Linux and Open Source in Telecommunications

A success story with a focus on Carrier Grade Linux.
Debian, the Latest Compliant Distribution to CGL

The CGL working group established a registration process for Linux distributions to disclose information on how they meet the CGL requirements. The process is a public disclosure of all CGL requirements as mandated by each CGL release version and describes how the Linux vendor met the CGL requirements. The outcome of the registration process allows CGL-registered platform suppliers to market their Linux distributions and systems to NEPs and TEMs and carriers with the CGL registration mark to demonstrate the platform's suitability for carrier grade applications.

In June 2006, Debian passed the CGL 2.0 registration process, becoming the seventh distribution that meets the CGL 2.0 requirements. The other six are Asianux, FSMLabs, MontaVista, Novell, TimeSys and Wind River. The Debian announcement is of great importance. Debian is one of the leading distributions of the Linux operating system. Its registration adds more than 1,000 developers and tens of thousands of end users to the CGL community. Debian registration gives telecommunications providers a fully open platform that comes with the support of one of the strongest Linux communities and represents an ideal balance between “roll-your-own” CGL solutions and available commercial options. Telecommunications equipment providers looking for a fully open option now have one.


In the February 2006 LinuxWorld magazine editorial, “The Holy Grail of Networking”, Stuart Cohen, CEO of OSDL, discussed the end-to-end infrastructure with a single operating system (Linux) and the role OSDL is playing to enable this single OS infrastructure from the server to the handset. At OSDL, the CGL and MLI initiatives are driving forward an “end-to-end” Linux deployment, succeeding in its mission to accelerate the development and adoption of Linux from the enterprise to mobile computing in a vertical industry that has been historically dominated by proprietary technologies. What's next for Linux? Only time will tell.

To learn more about how OSDL initiatives are helping accelerate the development and adoption of Linux, visit the OSDL Web site (see Resources).


The author would like to thank Bill Weinberg, OSDL's Senior Technology Analyst, for his valuable reviews and contributions.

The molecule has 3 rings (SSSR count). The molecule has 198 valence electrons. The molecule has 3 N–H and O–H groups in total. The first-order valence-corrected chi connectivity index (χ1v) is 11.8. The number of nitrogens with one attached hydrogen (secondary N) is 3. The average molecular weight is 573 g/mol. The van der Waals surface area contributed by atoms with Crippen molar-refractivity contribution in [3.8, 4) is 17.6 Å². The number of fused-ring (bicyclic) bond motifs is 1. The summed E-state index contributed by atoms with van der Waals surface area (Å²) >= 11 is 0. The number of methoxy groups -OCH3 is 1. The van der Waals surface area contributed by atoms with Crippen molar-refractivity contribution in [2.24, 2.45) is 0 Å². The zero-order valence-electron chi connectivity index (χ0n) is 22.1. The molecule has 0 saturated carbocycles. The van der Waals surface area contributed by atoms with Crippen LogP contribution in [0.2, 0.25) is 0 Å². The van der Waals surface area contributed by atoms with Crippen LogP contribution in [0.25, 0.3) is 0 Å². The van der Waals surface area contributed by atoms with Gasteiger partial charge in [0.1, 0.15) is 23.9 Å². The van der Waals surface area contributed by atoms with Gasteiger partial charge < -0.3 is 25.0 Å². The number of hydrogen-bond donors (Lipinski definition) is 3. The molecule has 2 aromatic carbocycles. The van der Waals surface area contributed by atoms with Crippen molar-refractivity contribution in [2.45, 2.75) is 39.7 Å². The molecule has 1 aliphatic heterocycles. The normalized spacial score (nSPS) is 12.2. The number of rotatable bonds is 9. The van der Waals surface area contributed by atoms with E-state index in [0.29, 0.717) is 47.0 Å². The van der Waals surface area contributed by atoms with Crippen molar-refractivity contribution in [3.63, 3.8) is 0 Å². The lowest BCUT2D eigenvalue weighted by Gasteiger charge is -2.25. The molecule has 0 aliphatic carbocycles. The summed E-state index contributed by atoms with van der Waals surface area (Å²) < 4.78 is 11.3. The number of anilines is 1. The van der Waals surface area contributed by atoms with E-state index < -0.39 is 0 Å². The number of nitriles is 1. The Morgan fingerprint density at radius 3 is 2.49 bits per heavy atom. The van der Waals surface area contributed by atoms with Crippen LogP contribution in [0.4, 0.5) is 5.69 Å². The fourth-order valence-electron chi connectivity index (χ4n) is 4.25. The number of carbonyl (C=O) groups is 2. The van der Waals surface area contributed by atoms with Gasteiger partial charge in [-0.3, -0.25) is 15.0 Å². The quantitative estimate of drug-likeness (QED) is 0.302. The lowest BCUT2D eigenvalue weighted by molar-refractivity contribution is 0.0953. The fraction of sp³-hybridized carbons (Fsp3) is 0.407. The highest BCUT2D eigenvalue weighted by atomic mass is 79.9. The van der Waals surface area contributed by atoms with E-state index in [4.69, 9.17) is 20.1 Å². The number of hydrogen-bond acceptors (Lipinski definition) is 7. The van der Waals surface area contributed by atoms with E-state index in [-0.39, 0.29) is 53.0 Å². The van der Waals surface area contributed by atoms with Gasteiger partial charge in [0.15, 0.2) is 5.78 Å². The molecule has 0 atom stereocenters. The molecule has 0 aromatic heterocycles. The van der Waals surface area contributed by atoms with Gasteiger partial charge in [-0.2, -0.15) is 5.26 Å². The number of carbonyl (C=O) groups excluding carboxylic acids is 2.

Resources for this article: /article/9267.

Ibrahim Haddad manages the Carrier Grade Linux and the Mobile Linux Initiatives at OSDL, promotes the development and adoption of Linux in the Communication industry, and leads the Carriers/NEPs Forum he established at OSDL in early 2005. Prior to joining OSDL, Ibrahim was a Senior Researcher at the “Research and Innovation” Department of Ericsson Corporate Unit of Research in Montréal, Canada, where he was involved with the server system architecture for 3G wireless IP networks and contributed to Ericsson's open platform efforts. Ibrahim is co-author of two books on Red Hat Linux and Fedora, and a Contributing Editor of three leading Linux publications. Ibrahim received his PhD in Computer Science from Concordia University in Montréal, Canada.



Comment viewing options

Select your preferred way to display the comments and click "Save settings" to activate your changes.


Jack's picture
White Paper
Linux Management with Red Hat Satellite: Measuring Business Impact and ROI

Linux has become a key foundation for supporting today's rapidly growing IT environments. Linux is being used to deploy business applications and databases, trading on its reputation as a low-cost operating environment. For many IT organizations, Linux is a mainstay for deploying Web servers and has evolved from handling basic file, print, and utility workloads to running mission-critical applications and databases, physically, virtually, and in the cloud. As Linux grows in importance in terms of value to the business, managing Linux environments to high standards of service quality — availability, security, and performance — becomes an essential requirement for business success.

Learn More

Sponsored by Red Hat

White Paper
Private PaaS for the Agile Enterprise

If you already use virtualized infrastructure, you are well on your way to leveraging the power of the cloud. Virtualization offers the promise of limitless resources, but how do you manage that scalability when your DevOps team doesn’t scale? In today’s hypercompetitive markets, fast results can make a difference between leading the pack vs. obsolescence. Organizations need more benefits from cloud computing than just raw resources. They need agility, flexibility, convenience, ROI, and control.

Stackato private Platform-as-a-Service technology from ActiveState extends your private cloud infrastructure by creating a private PaaS to provide on-demand availability, flexibility, control, and ultimately, faster time-to-market for your enterprise.

Learn More

Sponsored by ActiveState